Pesticide reregistration is a dance that doesn’t end. The tempo is supposed to be dictated by science, but when the clock nears midnight, regardless of a product’s importance to agriculture, in comes a compulsory mix of science, politics, environmental issues and safety factors.
Congress established a 15-year cycle as a precaution to keep crop protection science parallel to all market products. Each year, EPA reviews registration on 60 to 70 active ingredients and, at any one time, will have several hundred chemical reviews in progress. Ideally, the process for each compound takes about five years. In the course of Reregistration Eligibility Decisions (REDs), EPA evaluates on-hand data, determines if additional information is needed and calls in new data from registrants. After review, adjustments or risk assessments are made.
“If not much has changed, in theory, it’s a smooth process and data submissions may not be required,” says Ray McAllister, senior director of regulatory policy, CropLife America. “However, that’s not been my experience. There are usually many changes and new data required with ever-increasing restrictions on use.”
EPA requests specific data and studies from registrants, specifying protocols and how studies should be conducted. EPA offers the public an opportunity to comment and submit relevant information on products and active ingredients.
“We have a high degree of confidence in how EPA processes data and we’re vigilant regarding EPA data handling,” McAllister says. “There are attempts to influence the process from all sides, and EPA is under pressure to obtain correct scientific data and make sound scientific decisions.”
Panel findings ultimately form the basis for EPA decisions. Mark Surprenant, partner, Adams and Reese LLP, has been involved in 10 Federal Insecticide, Fungicide, and Rodenticide Act (FIFRA) scientific advisory panel (SAP) hearings.
“Panels are composed of nationally-recognized experts from across the country,” Surprenant explains. “The process is fair, and science determines the outcome.”
At the conclusion of testimony and process, in an open session, panel members comb through EPA questions and compose a comprehensive report within roughly 60 days after the close of the hearing. The report is presented to EPA as a matter of public record.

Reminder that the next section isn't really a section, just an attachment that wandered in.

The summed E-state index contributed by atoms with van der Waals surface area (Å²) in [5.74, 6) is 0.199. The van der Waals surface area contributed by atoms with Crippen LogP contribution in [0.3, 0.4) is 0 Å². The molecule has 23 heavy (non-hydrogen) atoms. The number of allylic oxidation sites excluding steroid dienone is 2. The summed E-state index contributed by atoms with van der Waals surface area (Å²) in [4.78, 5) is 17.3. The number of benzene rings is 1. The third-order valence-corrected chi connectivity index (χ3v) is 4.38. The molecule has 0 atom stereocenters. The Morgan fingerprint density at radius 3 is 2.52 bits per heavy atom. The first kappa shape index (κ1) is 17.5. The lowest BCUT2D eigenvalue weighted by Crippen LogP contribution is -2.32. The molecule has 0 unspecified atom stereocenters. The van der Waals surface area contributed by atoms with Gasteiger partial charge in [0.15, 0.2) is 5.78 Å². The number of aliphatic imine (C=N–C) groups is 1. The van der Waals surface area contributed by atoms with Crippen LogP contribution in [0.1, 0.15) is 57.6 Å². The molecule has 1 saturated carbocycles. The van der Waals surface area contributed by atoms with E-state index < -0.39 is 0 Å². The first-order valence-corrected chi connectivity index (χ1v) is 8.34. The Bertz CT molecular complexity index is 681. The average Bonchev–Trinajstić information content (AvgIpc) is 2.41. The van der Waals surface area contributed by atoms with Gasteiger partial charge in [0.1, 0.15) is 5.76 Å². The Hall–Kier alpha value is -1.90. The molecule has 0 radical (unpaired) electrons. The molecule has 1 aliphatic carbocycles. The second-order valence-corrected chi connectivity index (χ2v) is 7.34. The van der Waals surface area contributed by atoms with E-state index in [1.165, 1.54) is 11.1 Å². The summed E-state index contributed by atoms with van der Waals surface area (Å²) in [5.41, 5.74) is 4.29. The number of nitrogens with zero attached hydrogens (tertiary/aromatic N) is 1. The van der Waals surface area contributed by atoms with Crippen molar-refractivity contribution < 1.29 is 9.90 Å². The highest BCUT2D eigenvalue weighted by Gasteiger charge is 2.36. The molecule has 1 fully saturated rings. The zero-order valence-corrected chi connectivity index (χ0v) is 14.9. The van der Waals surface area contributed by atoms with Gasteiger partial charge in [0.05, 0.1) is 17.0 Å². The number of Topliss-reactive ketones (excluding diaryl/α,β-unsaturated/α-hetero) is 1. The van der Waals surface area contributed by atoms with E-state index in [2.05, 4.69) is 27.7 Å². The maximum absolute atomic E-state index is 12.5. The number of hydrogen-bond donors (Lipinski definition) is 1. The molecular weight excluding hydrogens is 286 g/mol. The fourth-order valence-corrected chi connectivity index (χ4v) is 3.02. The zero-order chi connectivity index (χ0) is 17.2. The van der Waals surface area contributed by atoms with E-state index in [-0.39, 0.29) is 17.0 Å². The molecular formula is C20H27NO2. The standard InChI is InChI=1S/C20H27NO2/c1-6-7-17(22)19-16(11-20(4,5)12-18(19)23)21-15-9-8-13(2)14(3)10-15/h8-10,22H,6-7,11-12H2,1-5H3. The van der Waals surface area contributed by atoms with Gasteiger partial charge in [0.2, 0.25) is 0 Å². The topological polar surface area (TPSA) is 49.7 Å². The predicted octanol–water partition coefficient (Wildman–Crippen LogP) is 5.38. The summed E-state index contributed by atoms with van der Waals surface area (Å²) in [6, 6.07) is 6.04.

During the past 15 years, endangered species and endocrine testing issues have come to prominence, serving as evaluation roadblocks and a significant burden during registration review. Both issues have formed a Gordian knot for EPA, with environmental activists, agriculture and the public wrapped in the tangle.
To produce studies to satisfy new requirements, registrants bear the cost. By the time a product is subject to registration review, it’s likely off-patent and less profitable. Therefore, the process is more of a strain for the registrant. EPA funds reregistration costs by requiring registrants to pay product maintenance fees—about $3,000 to $4,000 per product per year. Annually, approximately $28 million is funneled to registration review, with additional costs covered by congressional appropriations.
With constant testing and scientific monitoring, pesticide reviews present an ongoing battle for the agriculture industry. Unless Congress makes a change, the review cycle is fixed, regardless of the safety level behind a product.
“As the years accumulate, hopefully this process will become less difficult. We have to repeatedly demonstrate safety and utility,” McAllister says. “There always will be detractors trying to remove products from the market. Those people will always ignore science and believe products are never safe.”
Kurt Reeg, partner, Goldberg Segalla, is alarmed by the adjudication power of EPA during pesticide reviews and believes the rolling 15-year reviews enable activists to reload and regroup.
“Supporting science is irrelevant for the activists: If we didn’t get you this time; we can get you on the fourth or fifth go-around with a study of some kind,” he says.
The long-run costs to the agriculture industry are debilitating, Reeg adds. Once a manufacturer goes through the initial battle for approval, the process quickly begins again. He warns against taking reregistration for granted.
“Reregistration eats up the clock and burns a lot of money,” he says. “Activists know SAPs have the power to take scientifically-based herbicides off the market down the road. There would be a real, practical effect if vital products got blocked at reregistration.”
Agriculture must have the highest standard of vigilance in making certain products are safe—a burdensome task when government, industry and activists are all vying for position.
How Reregistration Came to Be
As a concept, reregistration dates to the 1970s when Congress directed the Environmental Protection Agency (EPA) to examine products already on the books and make certain they met updated scientific standards. EPA went through more than 20 years of fits and starts in setting up pesticide reregistration. In 1996, with passage of the Food Quality Protection Act, Congress gave EPA hard deadlines for completing reregistration and established a 15-year revolving schedule for repeating “registration review” but left schedules a little loose. In 2008, EPA finished reviews on pesticides registered before Nov. 1, 1984. In 2007, Congress mandated the first round of registration review be completed by 2022.